One to three tablets are to be placed on the tongue without water. The dose can be repeated every 4 hours if needed; however, no more than 13 tablets should be taken in 24 hours.

Aspirin 300mg is different from Aspirin 75mg’ baby aspirin‘. When a recommendation is made by a GP to take aspirin daily, it usually means to take 75mg of aspirin and not 300mg. Read more about baby’ aspirin.

Quick FAQ

How long does disprin take to work?
After an oral intake, the impact of this treatment might be seen in 5 to 30 minutes.

Disprin chewable aspirin possible side effects

Taking aspirin may result in experiencing some side effects. This may include:

side effects

  • Hypersensitivity reactions such as skin rashes or itching, coughing, breathing difficulties, an asthma attack.
  • Nausea, vomiting
  • Upset stomach, heartburn

Rarely aspirin can cause serious side effects such as intestinal bleeding. Patients who experience the following side effect should seek medical help urgently:

  • Blood in the vomit
  • Coughing up blood
  • Blood in the urine
  • Vomit which looks like coffee grounds
  • Bright red stools or black tarry stools

Disprin Direct Alternative Options

There are plenty of options for patients who seek to take aspirin 300mg to manage pain or symptoms of cold and flu.

Disprin Direct is the only form of aspirin 300mg marketed as chewable tablets which disperse in the mouth without the use of water. Alternative options to Disprin chewable tablets include products containing more than 300mg of aspirin per tablet.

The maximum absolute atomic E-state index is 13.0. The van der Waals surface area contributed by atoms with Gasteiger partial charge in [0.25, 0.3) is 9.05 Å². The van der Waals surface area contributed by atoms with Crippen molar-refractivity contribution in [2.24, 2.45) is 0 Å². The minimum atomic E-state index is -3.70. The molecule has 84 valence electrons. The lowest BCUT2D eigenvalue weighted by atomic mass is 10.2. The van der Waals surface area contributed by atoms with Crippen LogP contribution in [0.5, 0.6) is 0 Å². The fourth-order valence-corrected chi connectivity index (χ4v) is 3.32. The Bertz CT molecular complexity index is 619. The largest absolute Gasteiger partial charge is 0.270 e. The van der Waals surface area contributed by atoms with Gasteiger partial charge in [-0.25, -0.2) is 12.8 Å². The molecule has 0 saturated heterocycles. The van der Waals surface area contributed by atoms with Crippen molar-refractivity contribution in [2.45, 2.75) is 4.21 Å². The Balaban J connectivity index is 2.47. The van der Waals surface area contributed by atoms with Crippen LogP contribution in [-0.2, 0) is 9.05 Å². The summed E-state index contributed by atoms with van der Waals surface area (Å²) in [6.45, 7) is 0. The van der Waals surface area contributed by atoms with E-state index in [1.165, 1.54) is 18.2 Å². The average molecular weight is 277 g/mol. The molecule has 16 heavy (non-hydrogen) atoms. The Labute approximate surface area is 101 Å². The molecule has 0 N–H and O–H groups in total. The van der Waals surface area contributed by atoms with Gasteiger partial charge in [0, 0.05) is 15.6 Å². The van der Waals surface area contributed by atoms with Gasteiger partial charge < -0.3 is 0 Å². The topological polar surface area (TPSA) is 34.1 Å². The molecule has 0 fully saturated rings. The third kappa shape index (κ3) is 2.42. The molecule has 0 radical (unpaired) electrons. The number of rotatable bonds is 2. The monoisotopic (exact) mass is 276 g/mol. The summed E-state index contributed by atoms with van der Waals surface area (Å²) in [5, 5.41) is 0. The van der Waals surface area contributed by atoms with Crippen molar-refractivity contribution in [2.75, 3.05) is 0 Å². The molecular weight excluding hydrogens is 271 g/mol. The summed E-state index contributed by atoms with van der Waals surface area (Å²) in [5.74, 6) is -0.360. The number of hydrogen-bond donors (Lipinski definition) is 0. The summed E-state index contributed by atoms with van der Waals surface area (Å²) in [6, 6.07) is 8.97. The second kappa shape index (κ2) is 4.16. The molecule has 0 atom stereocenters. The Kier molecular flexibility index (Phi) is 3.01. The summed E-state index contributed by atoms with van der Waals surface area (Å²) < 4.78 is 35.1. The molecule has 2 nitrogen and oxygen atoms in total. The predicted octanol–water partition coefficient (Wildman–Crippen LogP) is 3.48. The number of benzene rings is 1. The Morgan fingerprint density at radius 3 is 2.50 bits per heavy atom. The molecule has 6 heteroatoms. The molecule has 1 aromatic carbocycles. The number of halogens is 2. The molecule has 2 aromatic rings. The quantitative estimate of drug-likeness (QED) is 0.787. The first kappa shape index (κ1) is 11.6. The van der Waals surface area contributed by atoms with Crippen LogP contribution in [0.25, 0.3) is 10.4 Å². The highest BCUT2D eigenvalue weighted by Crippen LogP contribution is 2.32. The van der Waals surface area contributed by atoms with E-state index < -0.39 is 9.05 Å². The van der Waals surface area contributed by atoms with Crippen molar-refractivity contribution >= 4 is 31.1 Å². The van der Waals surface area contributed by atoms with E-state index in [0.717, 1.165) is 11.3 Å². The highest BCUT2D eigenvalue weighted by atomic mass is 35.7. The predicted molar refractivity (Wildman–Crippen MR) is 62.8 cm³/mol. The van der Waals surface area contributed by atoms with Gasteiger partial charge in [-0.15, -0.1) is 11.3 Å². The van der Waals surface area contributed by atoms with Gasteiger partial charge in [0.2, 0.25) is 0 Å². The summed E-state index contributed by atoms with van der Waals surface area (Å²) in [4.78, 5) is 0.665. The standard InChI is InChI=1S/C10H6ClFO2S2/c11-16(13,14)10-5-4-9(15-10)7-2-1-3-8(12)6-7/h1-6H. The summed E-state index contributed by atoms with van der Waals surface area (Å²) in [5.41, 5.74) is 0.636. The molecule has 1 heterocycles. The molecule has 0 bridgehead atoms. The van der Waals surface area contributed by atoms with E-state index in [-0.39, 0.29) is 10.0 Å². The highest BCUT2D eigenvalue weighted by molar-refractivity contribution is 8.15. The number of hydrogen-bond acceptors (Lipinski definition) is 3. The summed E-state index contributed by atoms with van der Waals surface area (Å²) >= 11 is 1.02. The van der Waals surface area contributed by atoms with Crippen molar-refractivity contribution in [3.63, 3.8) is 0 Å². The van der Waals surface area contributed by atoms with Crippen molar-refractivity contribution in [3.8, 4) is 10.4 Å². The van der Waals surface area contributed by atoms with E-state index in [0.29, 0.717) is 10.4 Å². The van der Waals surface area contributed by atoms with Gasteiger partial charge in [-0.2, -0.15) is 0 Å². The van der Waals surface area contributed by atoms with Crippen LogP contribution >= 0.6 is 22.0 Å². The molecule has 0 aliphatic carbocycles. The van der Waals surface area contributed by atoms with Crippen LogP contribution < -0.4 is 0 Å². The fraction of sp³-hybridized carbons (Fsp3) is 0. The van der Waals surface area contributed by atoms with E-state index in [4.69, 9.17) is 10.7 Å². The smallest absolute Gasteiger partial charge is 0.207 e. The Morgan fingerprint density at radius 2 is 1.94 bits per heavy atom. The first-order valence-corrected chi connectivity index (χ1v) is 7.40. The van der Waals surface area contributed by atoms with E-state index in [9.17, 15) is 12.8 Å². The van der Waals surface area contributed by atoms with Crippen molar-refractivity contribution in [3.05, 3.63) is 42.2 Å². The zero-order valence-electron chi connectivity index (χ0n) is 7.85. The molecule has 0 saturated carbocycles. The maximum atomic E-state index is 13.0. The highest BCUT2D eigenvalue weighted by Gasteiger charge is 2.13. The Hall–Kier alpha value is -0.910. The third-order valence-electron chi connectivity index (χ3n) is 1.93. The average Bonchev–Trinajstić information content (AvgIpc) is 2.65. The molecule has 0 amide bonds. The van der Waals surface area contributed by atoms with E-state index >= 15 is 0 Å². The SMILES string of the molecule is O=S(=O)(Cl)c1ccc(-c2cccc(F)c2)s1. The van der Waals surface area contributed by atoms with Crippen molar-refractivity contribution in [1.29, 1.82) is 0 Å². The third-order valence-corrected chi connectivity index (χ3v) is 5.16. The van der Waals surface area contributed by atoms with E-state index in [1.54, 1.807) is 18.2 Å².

The most common type of aspirin 300mg is a dispersible form of aspirin available in pharmacies, including a Disprin brand of soluble tablets (also 300mg of aspirin). Aspirin 300mg is also available in the form of standard tablets which are swallowed by patients.

Aspirin products that may be used as an alternative to Disprin Direct:

Anadin range:

  • Anadin Extra contains available in the forms of standard tablets and soluble tablets containing a combination of aspirin 300mg, paracetamol, and caffeine
  • Anadin Original includes a combination of aspirin 325mg and caffeine

Combination products with codeine:

  • Codis 500 tablets contain a combination of Aspirin 500mg and 8mg of codeine per tablet (pharmacy-only medication)

Other alternative options to Disprin Direct

Depending on the indicated use, patients may consider the use of other common analgesics available in the pharmacy or supermarkets, including:

  • Paracetamol
  • Ibuprofen
  • Co-codamol (a combination of paracetamol and codeine)
  • Combination of ibuprofen and codeine (Nurofen Plus)

Quick FAQ

Is it possible to substitute disprin with aspirin?
These pills should not be taken with any other aspirin-containing medication or with any non-steroidal anti-inflammatory pain reliever.
References
  • Brustugun, J., Notaker, N., Paetz, L.H., Tho, I. and Bjerknes, K., 2020. Adjusting the dose in pediatric care by dispersing fragments of four different aspirin tablets. Acta Paediatrica109(11), pp.2394-2401. Available at https://onlinelibrary.wiley.com/doi/abs/10.1111/apa.15216. Accessed on 77/02/2020